They usually lay between 8 and 10 eggs which are incubated by the female about 28 days, while the male defends and doesn’t go too far  away. They lay an egg per day and they begin to incubate them once the clutch has finished. When they are born they are able to feed rapidly ; even so, the couple still protects them and devotes about 55 days of care, until they can fend for themselves.
The first couple to arrive  in Fuerteventura was in year 94 and experts believe they did  in a natural way; currently we are believed to have a population of over 300 specimens.
Although it is a migratory species and there were periods in which they totally disappeared from the island, probably because they went to the wetlands in North Africa, it is now common to see them throughout the year, probably because this island is not very crowded and has wetlands similar to the African ones.  Surely this year is more common to see them and its population has grown as this autumn has been rich in water.

Despite boasting of population we must not forget that men and their lifestyle are a major threat to this species as they are responsible for the destruction of their habitat and, specifically in Fuerteventura, the extraction of water from ponds for irrigation. Also poaching and the plundering of nests are circumstances that threaten this species.

The Ruddy Shelduck is included in “El libro Rojo de las Aves de España” as “critically endangered species”  and it is listed in the category “Of special interest” in “El Catálogo Nacional de Especies Amenazadas”.
From FuerteCharter we’ll keep enjoying these couples we see from our catamaran in our daily excursions from Corralejo to the wild and unspoiled islet of Lobos.

FuerteCharter Team

Discover the Cory’s Shearwater in our boat trips

In this adventure we have embarked, wanting to show the world the wonder of living in a paradise such as Fuerteventura, we feel compelled to talk about all those animal species that accompany us day after day in our boat trips around this area of the Atlantic.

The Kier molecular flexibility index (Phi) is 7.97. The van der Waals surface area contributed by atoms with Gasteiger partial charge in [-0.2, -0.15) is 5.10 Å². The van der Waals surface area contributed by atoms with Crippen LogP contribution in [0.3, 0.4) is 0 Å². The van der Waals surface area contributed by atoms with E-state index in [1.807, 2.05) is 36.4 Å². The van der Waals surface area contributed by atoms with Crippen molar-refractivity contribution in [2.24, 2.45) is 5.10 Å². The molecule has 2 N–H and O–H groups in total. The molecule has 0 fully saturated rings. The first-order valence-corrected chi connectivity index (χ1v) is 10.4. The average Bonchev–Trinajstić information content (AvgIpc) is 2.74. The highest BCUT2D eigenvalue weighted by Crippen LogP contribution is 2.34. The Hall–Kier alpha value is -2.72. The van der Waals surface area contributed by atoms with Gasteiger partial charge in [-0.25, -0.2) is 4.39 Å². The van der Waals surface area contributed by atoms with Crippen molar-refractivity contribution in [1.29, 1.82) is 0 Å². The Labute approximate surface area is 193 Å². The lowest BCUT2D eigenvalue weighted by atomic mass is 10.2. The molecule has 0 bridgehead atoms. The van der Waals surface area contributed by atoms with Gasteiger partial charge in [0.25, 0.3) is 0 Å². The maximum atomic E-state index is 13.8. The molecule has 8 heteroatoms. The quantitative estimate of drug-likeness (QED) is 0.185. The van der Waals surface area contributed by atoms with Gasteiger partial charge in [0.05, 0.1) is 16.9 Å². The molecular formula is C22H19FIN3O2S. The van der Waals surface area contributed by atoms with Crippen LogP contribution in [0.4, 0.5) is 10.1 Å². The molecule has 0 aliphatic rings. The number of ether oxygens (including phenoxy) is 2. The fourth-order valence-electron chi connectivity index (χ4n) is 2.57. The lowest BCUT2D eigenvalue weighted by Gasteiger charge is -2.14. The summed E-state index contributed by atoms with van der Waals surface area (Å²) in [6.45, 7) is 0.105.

In this occasion, to open this section about birds in Fuerteventura, we want to talk about the Cory’s Shearwater, which flies around our ships and makes its nest —to  breed— in one of our favourite tourist destinations, the island of Lobos.
Shearwaters are pelagic sea birds, which only leave the open sea in order to nest and breed. Their habitat, so, is the sea and they fly long distances to forage, picking up food from the sea surface while flying.

boat trips corys shearwater
© Xavier Martínez

The Cory’s Shearwater, typical of our islands, owes its name to its grey ash feathers. It flies and fishes in flocks, and it flies very well in strong winds. It’s able to cross the Atlantic and go back every year to the same breeding sites.
They are average size birds (40-45 cms), with long wings, and they can naturally live up to 30 years.

The Canry Islands, a breeding site.
Most part of the population of the Cory’s Shearwater is found in the Canary Islands, more than 30.000 couples, followed by the Balearic Islands, Chafarinas Islands and other Mediterranean islets.